21 Jan 2016


Brighton’s quirkiest new four-piece the Magic Gang are finally breaking onto the indie scene after months lying low, releasing sultry singles and playing small but riotous shows up and down the country. Now, with an EP in the shops and a headline tour on the horizon, 2016 looks set to be their year. We had a chat with frontman Jack Kaye about Derren Brown, the secret to happiness and the highs and lows of being in one of the UK’s most exciting new bands.
First off, I was very impressed when I saw you support Wolf Alice last spring. What was it like performing alongside those guys?
Thanks! It was a lot of fun to play those shows. It's always more enjoyable when you're playing to an energetic crowd and all of the Wolf Alice audiences were like that which definitely made it a great tour. 

Do you prefer playing headline shows or support slots, and what’s your all time favourite show you’ve ever played?
It's difficult to choose one because they both have their positives. When we play our own headline shows we play for longer which means we can play a wider variation of songs, but supporting other bands means we play to a whole new audience which is exciting. We did a show at Boston Music Rooms in London not long ago, which was one of my favourites for sure. 

I find your songs are very distinguishable from other bands that are breaking onto the scene alongside you. Is this something you’ve done intentionally? 
That's nice of you to say. It's never really our main priority to write anything that's completely different to everything else around, for us it's more about writing songs that we could imagine ourselves listening to and enjoying. 

Has it helped you to be from such an encouraging area, or is there a lot of competition?
It's definitely been encouraging. We live in a house with a group of people who are constantly writing and playing music which really spurs you on to keep doing it yourself. It keeps you on your toes when you hear a huge guitar riff coming from next door!

Are there any things you do as a band that inspire you, besides music?
There are loads of small theatres in Brighton so it's nice to be able to go and watch stuff there. We've never done that as a four but we did have a poetry night a couple of days ago where we gathered around a screen and read Simon Armitage to each other.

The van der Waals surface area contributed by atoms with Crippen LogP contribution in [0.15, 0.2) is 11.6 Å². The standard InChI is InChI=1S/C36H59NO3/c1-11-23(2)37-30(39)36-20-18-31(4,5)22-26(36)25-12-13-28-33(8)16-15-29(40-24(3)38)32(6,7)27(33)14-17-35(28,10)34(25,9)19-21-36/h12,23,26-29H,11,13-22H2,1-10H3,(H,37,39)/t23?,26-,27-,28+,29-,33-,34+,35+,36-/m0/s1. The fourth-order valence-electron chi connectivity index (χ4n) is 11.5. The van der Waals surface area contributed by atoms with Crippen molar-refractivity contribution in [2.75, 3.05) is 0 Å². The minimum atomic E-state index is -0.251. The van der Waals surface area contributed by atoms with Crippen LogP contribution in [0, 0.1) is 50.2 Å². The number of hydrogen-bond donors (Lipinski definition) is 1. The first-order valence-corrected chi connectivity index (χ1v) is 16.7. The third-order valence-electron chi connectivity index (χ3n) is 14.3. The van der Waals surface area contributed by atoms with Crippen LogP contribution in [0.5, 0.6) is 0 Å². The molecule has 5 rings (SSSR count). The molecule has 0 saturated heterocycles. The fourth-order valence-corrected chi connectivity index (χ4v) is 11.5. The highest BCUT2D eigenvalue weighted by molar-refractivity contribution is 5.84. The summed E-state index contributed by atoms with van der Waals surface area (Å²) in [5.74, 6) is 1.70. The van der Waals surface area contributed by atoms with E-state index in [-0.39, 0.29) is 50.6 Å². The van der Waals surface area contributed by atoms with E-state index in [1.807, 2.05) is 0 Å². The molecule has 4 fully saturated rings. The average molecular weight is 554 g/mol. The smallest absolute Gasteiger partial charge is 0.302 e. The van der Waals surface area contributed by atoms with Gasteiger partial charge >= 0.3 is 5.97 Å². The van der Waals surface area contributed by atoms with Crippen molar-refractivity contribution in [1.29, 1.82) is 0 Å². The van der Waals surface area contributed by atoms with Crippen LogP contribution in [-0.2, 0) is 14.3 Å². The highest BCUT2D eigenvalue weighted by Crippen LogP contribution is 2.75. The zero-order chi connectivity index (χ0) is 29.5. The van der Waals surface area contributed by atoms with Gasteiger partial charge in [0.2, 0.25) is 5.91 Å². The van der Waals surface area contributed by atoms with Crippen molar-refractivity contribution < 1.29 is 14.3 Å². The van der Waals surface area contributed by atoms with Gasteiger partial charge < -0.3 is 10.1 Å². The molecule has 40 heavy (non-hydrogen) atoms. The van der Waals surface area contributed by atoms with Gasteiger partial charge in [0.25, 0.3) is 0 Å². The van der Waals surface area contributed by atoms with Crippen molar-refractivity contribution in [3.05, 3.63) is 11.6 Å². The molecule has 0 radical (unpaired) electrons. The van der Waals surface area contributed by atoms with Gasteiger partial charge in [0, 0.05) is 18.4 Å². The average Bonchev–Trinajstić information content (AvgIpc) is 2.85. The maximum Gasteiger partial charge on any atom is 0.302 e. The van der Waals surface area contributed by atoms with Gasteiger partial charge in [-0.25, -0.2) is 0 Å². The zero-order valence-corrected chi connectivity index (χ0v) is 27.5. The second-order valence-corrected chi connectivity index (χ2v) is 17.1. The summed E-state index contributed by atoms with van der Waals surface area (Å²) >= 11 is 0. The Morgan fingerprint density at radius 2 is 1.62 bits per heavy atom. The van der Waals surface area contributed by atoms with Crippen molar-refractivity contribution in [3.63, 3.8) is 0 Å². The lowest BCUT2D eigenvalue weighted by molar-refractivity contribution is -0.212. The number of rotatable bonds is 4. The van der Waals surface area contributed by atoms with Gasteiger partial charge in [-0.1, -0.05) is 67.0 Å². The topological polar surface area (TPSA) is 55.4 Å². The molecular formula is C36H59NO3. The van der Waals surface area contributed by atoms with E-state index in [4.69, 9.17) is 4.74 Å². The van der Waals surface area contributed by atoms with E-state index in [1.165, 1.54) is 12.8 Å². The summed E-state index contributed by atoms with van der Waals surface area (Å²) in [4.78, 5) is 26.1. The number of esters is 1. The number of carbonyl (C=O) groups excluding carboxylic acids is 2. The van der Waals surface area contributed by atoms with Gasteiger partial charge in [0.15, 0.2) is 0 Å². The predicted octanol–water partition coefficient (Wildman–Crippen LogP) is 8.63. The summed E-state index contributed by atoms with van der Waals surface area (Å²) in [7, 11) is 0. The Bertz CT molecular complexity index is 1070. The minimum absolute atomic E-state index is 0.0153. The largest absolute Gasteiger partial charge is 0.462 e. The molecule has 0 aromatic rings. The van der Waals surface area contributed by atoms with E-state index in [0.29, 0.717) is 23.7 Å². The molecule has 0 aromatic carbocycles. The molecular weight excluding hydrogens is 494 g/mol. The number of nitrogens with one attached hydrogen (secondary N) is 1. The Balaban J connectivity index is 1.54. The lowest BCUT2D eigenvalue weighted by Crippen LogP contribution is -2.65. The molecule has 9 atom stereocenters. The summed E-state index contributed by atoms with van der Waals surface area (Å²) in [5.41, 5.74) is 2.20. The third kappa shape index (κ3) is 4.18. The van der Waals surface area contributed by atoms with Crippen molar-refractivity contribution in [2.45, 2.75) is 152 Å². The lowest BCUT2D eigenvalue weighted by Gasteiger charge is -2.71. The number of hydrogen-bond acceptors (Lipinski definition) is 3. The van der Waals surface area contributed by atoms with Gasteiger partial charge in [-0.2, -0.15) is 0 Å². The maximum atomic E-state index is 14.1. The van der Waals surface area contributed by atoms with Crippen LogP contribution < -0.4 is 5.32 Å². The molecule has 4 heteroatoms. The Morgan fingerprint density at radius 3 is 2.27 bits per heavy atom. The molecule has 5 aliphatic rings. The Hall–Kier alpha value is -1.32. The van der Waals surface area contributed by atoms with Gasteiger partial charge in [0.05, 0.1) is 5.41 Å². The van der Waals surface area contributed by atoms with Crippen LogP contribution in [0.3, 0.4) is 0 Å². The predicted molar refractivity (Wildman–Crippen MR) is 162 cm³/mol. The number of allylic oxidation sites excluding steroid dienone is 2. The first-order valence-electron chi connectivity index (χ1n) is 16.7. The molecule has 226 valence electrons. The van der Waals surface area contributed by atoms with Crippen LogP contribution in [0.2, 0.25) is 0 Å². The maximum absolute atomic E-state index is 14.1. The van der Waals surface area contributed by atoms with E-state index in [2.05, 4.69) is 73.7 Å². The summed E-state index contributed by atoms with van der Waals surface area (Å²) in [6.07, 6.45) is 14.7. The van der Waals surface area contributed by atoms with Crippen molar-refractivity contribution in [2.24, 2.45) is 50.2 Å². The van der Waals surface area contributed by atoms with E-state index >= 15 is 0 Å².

Which bands/musicians would people be surprised to find out you listen to? What are your all-time favourite albums?
Kristian loves reggae, which some people might find surprising I suppose. Album wise we like Abbey Road, [Stevie Wonder’s] Songs in the Key of Life, Aja by Steely Dan, Balkans and Avi Buffalo’s self-titled albums and of course What’s the Story Morning Glory?

Your new EP has been described as “making difficult subjects sound blissfully simple”. On that note, what is the true meaning of happiness?
We'll let you know when we find out.

What are the Magic Gang’s favourite magic tricks?
We don't really know any but I tell you what, we watched a Derren Brown show the other night where he tried to make someone push a man off a roof and it was the best thing I’ve ever seen on TV.

As a new band, have you noticed any frustrations or limitations financially?
Of course budgeting is always stressful. We've only toured in the UK so far so I'm sure the worst is yet to come in terms of the financial struggle. Generally it comes down to just balancing things out with merch.

What are your opinions on the on-going Spotify/streaming royalties debate? 
It seems like it would make a huge difference for independent artists if all of their plays were accounted for and it's a shame that not everybody can see that. I don't have an in-depth knowledge of how it all works but on a base level it only seems fair that artists should see some of the money that their music is bringing in.

If you could collaborate with any musician, alive or dead, who would you choose?
We'd love to get in the booth with Brian Wilson circa ‘66 on the buttons.

Tell me about Telharmonium Records.
It's a label set up by Mike "Money Mike" Watson who is our manager. We put out our EP on the label, which was cool because it gave us a chance to retain some sense of control, even in just knowing what's going on with the release day-to-day. I'm sure there'll be a lot more to hear from them in future so keep an ear out.

What are your thoughts on a large portion of your fan base being under 18s?
It's not something we've overly thought about but it does mean that we work hard to make sure that as many of our shows as possible are at all-ages venues. It's frustrating to know that some people who want to attend the shows aren't allowed to.

Similarly, how important do you think social media is when it comes to promoting your music?
For a band at our stage it can be vital, especially when it comes to promoting shows, which we've now learnt.

Finally, is there an album in the works, and when can we expect to hear more from the Magic Gang?
The plan is to do a few more releases before we start work on the album. As far as writing goes, I'm sure there is a lot of material we've finished that will make it onto an album when the time comes.

(Words: Alex Cabré)